COVID-19 vaccines

Thailand cites positive results from Sinovac-AstraZeneca vaccine formula

Thailand cites positive results from Sinovac-AstraZeneca vaccine formula

COVID-19 IN THAILAND. In this file photo, a woman receives Sinovac's CoronaVac COVID-19 vaccine after hundreds of residents in the district tested positive for the coronavirus disease in Bangkok, Thailand, on April 7, 2021.

Athit Perawongmetha/Reuters

Senior health official Supakit Sirilak says Thailand, which has been manufacturing the AstraZeneca vaccine, will no longer be giving two doses of Sinovac's CoronaVac

Thailand’s health ministry said on Thursday, September 2, that its COVID-19 vaccine regimen of China’s Sinovac followed by British-developed AstraZeneca was safe and successfully boosted immunity among its first 1.5 million recipients.

Thailand in July became the first country in the world to mix a Chinese vaccine and a Western-developed vaccine as cases and deaths in the country surged and the government struggled with vaccine supplies.

“The cross formula has been injected to over 1.5 million people and it is safe. Please don’t say things that would create concern,” senior health official Supakit Sirilak told a news conference.

He said Thailand, which has been manufacturing the AstraZeneca vaccine, would no longer be giving two doses of Sinovac’s CoronaVac.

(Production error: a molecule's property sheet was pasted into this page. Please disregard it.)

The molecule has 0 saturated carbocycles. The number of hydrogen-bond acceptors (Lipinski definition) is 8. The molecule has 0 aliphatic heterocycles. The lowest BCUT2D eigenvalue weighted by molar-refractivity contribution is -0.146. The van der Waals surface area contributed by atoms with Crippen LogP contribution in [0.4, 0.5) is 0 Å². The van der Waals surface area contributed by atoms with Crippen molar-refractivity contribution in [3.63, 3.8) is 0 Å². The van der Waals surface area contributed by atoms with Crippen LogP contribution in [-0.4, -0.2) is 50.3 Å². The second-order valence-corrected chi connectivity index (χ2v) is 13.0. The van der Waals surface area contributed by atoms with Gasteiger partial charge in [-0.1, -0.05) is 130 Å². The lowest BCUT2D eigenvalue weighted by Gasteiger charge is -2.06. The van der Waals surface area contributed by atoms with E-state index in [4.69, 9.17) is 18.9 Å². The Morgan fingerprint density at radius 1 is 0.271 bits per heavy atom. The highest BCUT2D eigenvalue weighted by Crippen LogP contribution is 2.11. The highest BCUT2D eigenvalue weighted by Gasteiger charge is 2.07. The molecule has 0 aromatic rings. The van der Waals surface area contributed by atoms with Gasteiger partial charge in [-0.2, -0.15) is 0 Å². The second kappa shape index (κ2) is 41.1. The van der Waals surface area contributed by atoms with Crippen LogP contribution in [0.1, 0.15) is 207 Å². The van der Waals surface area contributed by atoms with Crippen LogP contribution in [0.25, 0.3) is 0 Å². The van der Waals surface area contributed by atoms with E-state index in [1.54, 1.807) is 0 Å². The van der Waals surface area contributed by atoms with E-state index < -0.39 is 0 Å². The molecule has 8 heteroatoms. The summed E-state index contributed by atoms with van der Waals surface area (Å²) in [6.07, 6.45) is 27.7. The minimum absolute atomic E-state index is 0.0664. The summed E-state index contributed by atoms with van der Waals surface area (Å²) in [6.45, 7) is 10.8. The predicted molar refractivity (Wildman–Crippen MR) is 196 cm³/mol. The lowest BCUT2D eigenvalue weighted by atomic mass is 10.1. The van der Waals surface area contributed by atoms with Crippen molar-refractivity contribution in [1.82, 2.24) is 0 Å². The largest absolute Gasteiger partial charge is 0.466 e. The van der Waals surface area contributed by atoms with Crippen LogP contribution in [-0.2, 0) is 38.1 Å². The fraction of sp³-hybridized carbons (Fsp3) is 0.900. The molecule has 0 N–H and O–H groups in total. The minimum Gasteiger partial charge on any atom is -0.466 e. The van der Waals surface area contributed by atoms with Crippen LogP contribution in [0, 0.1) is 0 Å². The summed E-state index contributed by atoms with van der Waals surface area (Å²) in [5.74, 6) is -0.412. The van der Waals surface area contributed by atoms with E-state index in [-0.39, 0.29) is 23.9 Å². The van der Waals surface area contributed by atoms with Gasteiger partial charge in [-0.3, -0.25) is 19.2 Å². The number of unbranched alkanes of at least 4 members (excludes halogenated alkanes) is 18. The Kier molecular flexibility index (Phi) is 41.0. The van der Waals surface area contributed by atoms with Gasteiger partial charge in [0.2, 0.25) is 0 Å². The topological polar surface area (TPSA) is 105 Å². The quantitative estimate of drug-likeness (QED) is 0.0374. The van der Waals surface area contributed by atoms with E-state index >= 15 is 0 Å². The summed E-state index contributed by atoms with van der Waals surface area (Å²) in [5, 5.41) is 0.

Just 13% of Thailand’s population of over 66 million has been fully vaccinated.

The majority of its 1.2 million infections and 12,103 coronavirus deaths came after April this year, brought on by the highly transmissible Alpha and Delta variants.

The health ministry said the Sinovac-AstraZeneca combination boosted immunity to the same levels as two AstraZeneca shots and meant vaccinations could be completed faster due to the shorter dose gap.

The formula will be used for most of Thailand’s vaccinations, Public Health Permanent Secretary Kiatiphum Wongrajit said.

Booster doses will be given to 3 million people who received two Sinovac shots, using a different type of vaccine, likely from this month, health minister Anutin Charnvirakul has said.

Sinovac’s inactivated virus vaccine has caused concern in some countries about its resistance to the Delta variant.

Earlier this week during a censure debate on the coronavirus crisis, Anutin told lawmakers not to criticize Sinovac, to protect the Thai public and avoid harming ties with China.

“Tarnishing of the Sinovac vaccine by many (house) members may create panic, confusion and concern for the public,” he said.

A recent study in Guandong found that  Sinovac’s vaccine prevented against severe or critical illness during an outbreak involving the Delta variant.  

Sinovac spokesman Liu Peicheng told Reuters preliminary results based on blood samples from those vaccinated with its shot showed a three-fold reduction in neutralizing effect against the Delta.

He said a booster shot following the two dose-based regimen could quickly elicit stronger and more durable antibody reaction against the Delta. However, he didn’t provide detailed data. –

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